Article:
Venomous snakes are very valuable to the individual ecosystems in which they're found. Snakes in general are great at eating rodents. This is why they're very frequently found around agricultural areas. Anywhere there is grain production or storage, you're going to find rodents. Anywhere there are rodents, you're going to find snakes. Some of those snakes will be venomous. All snakes benefit people by reducing the rodent population.

I would like to ask the reader to think back and try to remember how many cases of house fires, crop damage, and property damage they've heard about that were caused by rodents. Now do the same thing and ask yourself how much property damage, how many house fires, and crop damage are done by snakes. Squirrels chewing into wiring in houses and cars causing fires, rats and mice eating millions of dollars of grain in the US each year, invading homes and urinating and defecating everywhere they go.  Also ask yourself how many people are sickened or die each year due to diseases that are spread by rodents. Rodents can cause 70 different diseases like hantavirus, bubonic plague (yes, it's still around), and monkeypox, just to name a few.  A hantavirus outbreak in the Southwest in 1993 infected nearly 30 people and killed 13, a 50% mortality rate . Snakes carry no diseases humans can catch. 

Roughly 7,500 people are bitten by venomous snakes each year in the U.S. Of those, 5-6 people die, usually because they did not seek immediate medical attention. Most of those bites occur on the hands or arms which means the person was trying to catch or attack the snake. Roughly a third of bites occur on the feet and legs, indicating the person may not have been aware they were near a snake. The other 70 percent knew the snake was there and did not leave it alone.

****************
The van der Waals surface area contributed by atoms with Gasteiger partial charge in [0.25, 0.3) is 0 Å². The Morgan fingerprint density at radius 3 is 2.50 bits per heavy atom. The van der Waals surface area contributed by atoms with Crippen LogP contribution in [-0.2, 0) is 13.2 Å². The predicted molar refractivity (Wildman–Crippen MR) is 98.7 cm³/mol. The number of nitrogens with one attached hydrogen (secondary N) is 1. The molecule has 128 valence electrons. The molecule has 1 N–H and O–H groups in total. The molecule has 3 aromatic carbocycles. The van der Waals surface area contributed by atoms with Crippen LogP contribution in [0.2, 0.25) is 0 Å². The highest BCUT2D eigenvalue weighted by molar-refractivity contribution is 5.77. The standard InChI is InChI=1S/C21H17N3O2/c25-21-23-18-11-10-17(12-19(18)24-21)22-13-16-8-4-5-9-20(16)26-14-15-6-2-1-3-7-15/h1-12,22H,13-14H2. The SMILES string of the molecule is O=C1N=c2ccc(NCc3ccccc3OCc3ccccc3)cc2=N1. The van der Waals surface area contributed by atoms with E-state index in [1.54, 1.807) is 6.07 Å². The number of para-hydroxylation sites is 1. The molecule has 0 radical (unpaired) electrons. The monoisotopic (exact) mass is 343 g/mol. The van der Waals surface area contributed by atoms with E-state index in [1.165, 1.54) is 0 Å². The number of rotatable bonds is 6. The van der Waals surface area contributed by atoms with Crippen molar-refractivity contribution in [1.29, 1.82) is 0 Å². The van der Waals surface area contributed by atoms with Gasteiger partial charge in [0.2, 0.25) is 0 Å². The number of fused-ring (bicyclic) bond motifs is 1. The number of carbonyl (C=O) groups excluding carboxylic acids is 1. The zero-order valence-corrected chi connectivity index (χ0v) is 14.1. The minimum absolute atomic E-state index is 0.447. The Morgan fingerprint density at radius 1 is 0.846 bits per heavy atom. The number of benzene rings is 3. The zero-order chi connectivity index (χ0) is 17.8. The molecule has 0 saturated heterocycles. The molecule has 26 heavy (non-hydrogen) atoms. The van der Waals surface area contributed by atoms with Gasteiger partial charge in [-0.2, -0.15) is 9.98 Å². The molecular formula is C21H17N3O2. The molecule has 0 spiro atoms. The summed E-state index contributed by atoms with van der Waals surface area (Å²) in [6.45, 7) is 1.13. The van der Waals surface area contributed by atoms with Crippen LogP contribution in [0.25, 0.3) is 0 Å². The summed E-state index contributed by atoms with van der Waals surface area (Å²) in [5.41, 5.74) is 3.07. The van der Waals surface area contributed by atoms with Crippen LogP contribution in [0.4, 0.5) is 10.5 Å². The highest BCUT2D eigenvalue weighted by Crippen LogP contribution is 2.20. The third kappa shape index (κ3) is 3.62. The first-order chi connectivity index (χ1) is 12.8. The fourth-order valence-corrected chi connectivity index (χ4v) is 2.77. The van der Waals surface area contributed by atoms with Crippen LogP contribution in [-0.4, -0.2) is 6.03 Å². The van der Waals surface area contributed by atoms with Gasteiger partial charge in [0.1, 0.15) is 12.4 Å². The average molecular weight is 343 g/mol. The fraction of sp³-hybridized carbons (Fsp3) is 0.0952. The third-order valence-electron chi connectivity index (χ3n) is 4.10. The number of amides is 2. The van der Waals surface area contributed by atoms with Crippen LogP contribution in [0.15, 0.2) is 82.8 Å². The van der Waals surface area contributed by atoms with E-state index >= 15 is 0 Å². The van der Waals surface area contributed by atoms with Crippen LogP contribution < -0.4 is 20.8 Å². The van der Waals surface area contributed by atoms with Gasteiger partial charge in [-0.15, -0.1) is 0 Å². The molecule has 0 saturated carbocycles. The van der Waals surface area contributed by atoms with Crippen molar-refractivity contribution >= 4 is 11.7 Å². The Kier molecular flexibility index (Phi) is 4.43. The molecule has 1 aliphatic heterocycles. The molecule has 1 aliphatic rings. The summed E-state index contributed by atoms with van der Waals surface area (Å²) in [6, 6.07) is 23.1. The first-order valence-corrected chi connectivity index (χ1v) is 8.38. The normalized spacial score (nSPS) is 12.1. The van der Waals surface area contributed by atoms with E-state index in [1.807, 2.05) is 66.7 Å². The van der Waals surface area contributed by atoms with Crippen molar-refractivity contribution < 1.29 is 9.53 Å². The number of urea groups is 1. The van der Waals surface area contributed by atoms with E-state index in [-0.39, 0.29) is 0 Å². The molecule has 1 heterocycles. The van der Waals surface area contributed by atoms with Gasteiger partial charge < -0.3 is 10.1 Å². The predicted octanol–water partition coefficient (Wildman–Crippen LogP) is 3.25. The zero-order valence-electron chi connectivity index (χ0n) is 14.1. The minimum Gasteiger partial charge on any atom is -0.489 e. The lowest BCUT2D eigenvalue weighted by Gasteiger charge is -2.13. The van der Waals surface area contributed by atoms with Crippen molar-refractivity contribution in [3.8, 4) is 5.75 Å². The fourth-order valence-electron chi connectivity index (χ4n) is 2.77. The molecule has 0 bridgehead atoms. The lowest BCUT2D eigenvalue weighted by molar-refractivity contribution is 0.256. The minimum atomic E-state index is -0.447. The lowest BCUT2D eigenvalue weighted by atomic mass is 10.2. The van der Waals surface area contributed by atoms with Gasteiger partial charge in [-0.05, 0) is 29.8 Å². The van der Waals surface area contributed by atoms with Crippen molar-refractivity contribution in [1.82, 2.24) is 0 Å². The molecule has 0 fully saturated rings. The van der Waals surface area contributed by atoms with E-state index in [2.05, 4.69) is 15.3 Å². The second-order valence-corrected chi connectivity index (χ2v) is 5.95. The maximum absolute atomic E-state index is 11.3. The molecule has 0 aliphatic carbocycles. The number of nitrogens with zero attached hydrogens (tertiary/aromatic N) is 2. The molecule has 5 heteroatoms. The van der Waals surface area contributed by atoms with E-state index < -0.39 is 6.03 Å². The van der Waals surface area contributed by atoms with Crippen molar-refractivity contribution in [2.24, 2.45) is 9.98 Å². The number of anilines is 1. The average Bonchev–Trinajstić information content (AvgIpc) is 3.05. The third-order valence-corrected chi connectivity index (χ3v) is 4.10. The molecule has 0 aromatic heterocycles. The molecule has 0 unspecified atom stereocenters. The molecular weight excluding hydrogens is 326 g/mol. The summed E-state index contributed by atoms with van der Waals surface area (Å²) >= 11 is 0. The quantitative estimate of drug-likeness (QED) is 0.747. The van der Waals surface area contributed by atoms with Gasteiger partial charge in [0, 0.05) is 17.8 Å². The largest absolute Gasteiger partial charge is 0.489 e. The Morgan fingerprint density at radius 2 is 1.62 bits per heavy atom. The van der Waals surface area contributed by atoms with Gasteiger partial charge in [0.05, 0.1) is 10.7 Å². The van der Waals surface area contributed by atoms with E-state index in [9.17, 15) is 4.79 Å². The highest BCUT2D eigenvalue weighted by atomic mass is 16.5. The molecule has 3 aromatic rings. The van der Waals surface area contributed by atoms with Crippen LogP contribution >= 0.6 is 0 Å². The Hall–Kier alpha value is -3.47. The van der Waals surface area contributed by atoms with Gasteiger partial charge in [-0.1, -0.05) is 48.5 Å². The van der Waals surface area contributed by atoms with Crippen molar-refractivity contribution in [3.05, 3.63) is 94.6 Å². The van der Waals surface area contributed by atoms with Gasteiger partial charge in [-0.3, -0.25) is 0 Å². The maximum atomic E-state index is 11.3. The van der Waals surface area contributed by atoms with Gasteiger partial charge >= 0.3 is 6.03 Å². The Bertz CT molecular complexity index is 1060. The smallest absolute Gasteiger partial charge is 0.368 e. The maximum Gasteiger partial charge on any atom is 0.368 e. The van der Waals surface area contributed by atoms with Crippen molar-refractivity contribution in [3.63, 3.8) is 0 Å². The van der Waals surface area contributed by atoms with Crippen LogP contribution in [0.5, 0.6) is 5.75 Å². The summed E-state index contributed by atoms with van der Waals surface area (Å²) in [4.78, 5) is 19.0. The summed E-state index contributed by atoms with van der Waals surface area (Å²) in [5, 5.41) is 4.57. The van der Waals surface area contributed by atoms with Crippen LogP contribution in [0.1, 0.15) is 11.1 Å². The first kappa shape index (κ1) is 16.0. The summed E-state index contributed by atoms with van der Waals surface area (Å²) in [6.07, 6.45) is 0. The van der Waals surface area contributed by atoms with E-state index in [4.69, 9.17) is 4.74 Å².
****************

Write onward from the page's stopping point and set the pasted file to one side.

What precautions should residents and outdoor enthusiasts take to avoid encounters with venomous snakes in Georgia?

Always be aware of your surroundings when you're hiking, on a nature walk, or even just working in your yard. Don't stick your hand somewhere you can't see, like under a bush or in a pipe or hole. The snakes don't want to have anything to do with us. As a matter of fact, they are terrified of us. We are huge compared to them and can easily kill them. A snake that bites isn't mean or angry, it's fighting for its life. It is trying to defend itself. 

Rattlesnakes and Cottonmouths will warn a predator to not come any closer. The rattlesnakes will rattle, and the Cottonmouth will open its mouth to show the white lining inside. If a person hears that heart-stopping rattle, stop. Do not take another step. Look around and attempt to locate the snake. Once you've found the source of the rattle, back slowly away from the snake. The snake will let you leave and will not chase you. Remember, the snake is terrified you're going to try to kill and eat it. It is telling you it is prepared to fight for its life and it only wants you to leave it alone. 

If you find a venomous snake in your yard, remember you can spray it with the hose to convince it to move on. Though, if you are finding snakes on your property or in your house often, there's a reason the snakes keep showing up. They're looking for food (rodents) and they've found them at your house. Adress the rodent situation and you'll quickly discover you no longer have a snake problem. 

Most importantly, if you're not sure if a snake is venomous, leave it alone. If it's a harmless snake like a rat snake or water snake, leave it alone and let it do its job, eating rodents and other small animals. If it's a venomous snake, leave it alone and let it do its job of ridding us of damage-causing and disease-spreading animals like squirrels, mice, and rats.

Snakes are our friends. Live and let live.